Arizona files lawsuit against Google for illegally tracking Android users’ locations

Google claims Arizona has mischaracterized Android’s location services

Arizona Attorney General Mark Brnovich has filed a lawsuit against Google, according to a recent report from the Washington Post. The lawsuit alleges the tech giant illegally tracked Android users’ locations without their consent, even if they had manually disabled their device’s tracking features. 

Brnovich’s lawsuit seeks unspecified damages related to the illegal tracking of Android users, arguing that Google built its software in a way that deceived device owners and ultimately led to the endowment of Google’s advertising empire. Brnovich claims such a move is prohibited by Arizona consumer-protection laws. 

Arizona began investigating Google’s location privacy practices in 2018. At the time, Ryan Anderson, a spokesman for the Arizona attorney general, shared with the Washington Post that Arizona had “been thinking about investigating privacy concerns by tech companies for some time.”

Wednesday, Brnovich expanded on his reasoning for suing Google, saying, “At some point, people or companies that have a lot of money think they can do whatever the hell they want to do, and feel like they are above the law. I wanted Google to get the message that Arizona has a state consumer fraud act. They may be the most innovative company in the world, but that doesn’t mean they’re above the law.”

In response to the lawsuit, a Google spokesperson told The Verge “The Attorney General and the contingency fee lawyers filing this lawsuit appear to have mischaracterized our services. We have always built privacy features into our products and provided robust controls for location data. We look forward to setting the record straight.”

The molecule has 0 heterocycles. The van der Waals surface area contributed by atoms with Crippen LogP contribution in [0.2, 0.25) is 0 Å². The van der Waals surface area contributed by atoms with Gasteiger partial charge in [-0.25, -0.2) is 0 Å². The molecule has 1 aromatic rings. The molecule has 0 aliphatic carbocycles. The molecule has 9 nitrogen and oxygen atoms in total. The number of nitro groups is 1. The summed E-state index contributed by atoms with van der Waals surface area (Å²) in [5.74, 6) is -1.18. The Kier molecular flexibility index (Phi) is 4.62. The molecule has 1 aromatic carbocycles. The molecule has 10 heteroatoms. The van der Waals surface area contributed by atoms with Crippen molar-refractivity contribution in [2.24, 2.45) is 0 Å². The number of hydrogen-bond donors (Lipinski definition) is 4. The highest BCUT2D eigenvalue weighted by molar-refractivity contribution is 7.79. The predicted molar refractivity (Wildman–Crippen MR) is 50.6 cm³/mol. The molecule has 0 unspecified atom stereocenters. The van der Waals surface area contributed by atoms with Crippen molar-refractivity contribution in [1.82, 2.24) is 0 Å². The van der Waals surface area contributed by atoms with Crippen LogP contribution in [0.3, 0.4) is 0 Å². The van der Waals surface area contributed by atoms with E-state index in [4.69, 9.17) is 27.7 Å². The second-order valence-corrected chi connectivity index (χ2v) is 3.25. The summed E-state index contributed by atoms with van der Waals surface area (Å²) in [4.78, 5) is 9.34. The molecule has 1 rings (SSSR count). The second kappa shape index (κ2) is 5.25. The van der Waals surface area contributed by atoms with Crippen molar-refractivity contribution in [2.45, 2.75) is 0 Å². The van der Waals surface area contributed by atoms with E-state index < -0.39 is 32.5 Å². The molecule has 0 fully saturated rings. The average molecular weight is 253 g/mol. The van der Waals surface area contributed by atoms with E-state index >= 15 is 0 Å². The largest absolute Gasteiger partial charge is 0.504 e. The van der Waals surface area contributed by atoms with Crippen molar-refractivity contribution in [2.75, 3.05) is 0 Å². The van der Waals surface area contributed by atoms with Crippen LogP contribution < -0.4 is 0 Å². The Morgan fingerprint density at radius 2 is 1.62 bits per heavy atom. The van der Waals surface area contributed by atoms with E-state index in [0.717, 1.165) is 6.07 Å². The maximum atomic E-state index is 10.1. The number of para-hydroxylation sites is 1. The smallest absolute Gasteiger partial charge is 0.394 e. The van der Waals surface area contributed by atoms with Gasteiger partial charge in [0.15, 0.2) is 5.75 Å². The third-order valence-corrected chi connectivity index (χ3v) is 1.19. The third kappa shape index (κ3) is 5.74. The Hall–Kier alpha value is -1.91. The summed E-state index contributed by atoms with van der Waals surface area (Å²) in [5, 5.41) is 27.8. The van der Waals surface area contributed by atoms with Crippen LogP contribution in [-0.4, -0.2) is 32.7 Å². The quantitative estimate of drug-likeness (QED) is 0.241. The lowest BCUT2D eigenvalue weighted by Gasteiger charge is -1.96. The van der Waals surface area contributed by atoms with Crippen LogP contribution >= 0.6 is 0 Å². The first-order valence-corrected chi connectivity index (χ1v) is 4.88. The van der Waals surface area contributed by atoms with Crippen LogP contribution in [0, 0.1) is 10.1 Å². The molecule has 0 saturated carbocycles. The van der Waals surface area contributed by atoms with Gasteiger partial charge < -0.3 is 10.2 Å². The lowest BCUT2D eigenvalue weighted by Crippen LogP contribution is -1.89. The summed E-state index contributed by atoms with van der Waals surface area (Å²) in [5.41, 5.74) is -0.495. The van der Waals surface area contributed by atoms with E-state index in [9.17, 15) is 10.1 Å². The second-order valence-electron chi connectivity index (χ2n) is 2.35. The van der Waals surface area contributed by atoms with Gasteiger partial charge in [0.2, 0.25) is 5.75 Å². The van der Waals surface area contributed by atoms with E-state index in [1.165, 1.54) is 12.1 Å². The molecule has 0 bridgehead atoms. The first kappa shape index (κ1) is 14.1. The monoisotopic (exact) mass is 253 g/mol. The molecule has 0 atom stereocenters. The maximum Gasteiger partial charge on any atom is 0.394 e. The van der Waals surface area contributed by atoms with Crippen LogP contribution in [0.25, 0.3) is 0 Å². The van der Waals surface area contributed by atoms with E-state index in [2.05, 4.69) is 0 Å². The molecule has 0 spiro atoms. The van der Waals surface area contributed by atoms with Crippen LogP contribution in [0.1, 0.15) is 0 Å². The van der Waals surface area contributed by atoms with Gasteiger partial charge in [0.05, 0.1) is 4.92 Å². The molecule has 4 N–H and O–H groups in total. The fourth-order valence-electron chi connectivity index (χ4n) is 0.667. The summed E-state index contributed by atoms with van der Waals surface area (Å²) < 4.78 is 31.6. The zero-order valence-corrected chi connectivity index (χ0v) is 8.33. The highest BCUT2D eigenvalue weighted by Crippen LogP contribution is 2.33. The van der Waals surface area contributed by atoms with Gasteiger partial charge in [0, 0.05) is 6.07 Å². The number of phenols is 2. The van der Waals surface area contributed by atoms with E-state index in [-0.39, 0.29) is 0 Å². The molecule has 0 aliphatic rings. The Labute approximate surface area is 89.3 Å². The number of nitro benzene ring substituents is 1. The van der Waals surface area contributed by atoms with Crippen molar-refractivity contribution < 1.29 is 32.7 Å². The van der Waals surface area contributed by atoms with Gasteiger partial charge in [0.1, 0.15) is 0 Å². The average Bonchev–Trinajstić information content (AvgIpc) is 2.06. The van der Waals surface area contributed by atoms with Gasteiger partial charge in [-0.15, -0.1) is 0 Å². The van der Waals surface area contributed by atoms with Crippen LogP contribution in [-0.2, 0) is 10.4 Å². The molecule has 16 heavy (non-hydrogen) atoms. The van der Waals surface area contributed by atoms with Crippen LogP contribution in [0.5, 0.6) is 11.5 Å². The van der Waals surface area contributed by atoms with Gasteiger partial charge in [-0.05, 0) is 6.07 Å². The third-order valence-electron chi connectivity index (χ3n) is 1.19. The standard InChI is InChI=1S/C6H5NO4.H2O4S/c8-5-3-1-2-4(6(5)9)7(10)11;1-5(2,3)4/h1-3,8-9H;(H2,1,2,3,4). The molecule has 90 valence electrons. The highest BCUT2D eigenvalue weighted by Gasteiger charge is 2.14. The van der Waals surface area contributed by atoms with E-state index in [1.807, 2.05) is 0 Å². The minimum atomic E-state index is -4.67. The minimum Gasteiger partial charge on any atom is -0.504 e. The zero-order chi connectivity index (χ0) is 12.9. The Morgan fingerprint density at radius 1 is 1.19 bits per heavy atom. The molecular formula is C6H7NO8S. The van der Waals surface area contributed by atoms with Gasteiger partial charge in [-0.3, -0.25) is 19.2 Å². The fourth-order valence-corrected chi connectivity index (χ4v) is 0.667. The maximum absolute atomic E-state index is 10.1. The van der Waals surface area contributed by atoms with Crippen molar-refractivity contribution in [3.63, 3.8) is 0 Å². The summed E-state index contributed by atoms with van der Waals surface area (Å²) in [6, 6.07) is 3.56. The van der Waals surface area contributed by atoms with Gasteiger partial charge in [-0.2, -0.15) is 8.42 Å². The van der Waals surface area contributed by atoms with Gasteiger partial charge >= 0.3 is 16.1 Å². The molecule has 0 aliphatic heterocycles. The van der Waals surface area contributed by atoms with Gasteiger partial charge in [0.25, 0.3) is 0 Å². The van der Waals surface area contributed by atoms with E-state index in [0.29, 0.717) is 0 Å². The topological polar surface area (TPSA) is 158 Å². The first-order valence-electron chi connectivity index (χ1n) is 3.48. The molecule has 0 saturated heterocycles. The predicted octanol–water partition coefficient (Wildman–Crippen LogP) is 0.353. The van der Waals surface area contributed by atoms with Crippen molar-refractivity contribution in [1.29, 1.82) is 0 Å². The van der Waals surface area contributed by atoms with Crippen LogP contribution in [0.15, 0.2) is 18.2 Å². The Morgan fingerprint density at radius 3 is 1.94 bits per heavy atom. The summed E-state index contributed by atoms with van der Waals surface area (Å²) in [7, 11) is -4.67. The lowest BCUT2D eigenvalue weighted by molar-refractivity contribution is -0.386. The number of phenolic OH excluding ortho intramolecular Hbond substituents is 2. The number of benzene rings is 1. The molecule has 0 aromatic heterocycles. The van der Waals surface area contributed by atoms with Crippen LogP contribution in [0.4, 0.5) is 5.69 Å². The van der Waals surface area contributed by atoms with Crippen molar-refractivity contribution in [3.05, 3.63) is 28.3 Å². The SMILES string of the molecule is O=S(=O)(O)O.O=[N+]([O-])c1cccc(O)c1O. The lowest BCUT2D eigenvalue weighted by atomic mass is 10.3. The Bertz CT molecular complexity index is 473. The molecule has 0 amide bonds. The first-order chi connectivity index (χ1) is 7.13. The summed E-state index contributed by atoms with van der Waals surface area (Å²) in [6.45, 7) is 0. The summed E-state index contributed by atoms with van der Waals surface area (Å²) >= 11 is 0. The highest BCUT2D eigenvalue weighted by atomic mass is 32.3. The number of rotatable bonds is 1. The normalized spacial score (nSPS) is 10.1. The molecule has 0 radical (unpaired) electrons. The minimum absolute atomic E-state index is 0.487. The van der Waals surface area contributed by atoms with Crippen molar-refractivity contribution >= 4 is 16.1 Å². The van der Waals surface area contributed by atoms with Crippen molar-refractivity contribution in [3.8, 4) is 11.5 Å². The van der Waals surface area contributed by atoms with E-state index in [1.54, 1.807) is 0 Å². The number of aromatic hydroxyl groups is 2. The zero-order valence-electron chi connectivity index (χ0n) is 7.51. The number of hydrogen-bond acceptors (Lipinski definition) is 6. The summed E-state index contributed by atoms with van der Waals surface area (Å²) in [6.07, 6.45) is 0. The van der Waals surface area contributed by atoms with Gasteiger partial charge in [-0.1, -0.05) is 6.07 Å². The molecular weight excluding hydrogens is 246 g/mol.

Google isn’t the only tech company to find itself under fire as of late. A number of major tech companies have faced lawsuits related to antitrust matters and data privacy. The Department of Justice, the Federal Trade Commission and various state legislators have made moves to rein in the tech industry over the past few months. Time will tell how these lawsuits pan out.

Featured Resources

Shaping the workplaces of the future

Rise to the challenge

Download now

Enabling a hybrid future

A guide to setting up new working practices

Download now

Seven steps to successful digital innovation and transformation

What to invest in and what to avoid when pursuing digital transformation

Watch now

Defend your organisation from evolving ransomware attacks

Learn what it takes to reduce risk and strengthen operational resiliency

Download now

Recommended

How to share your Google Calendar
email providers

How to share your Google Calendar

11 Jun 2021
Google to run Firmina subsea cable between US and Argentina
Network & Internet

Google to run Firmina subsea cable between US and Argentina

10 Jun 2021
Google is shifting YouTube infrastructure to Google Cloud
cloud computing

Google is shifting YouTube infrastructure to Google Cloud

7 Jun 2021
Senators ask Google to conduct racial equality audit
Policy & legislation

Senators ask Google to conduct racial equality audit

3 Jun 2021

Most Popular

Ten-year-old iOS 4 recreated as an iPhone app
iOS

Ten-year-old iOS 4 recreated as an iPhone app

10 Jun 2021
Fastly blames software bug for major outage
public cloud

Fastly blames software bug for major outage

9 Jun 2021
GitHub to prohibit code that’s used in active attacks
cyber security

GitHub to prohibit code that’s used in active attacks

7 Jun 2021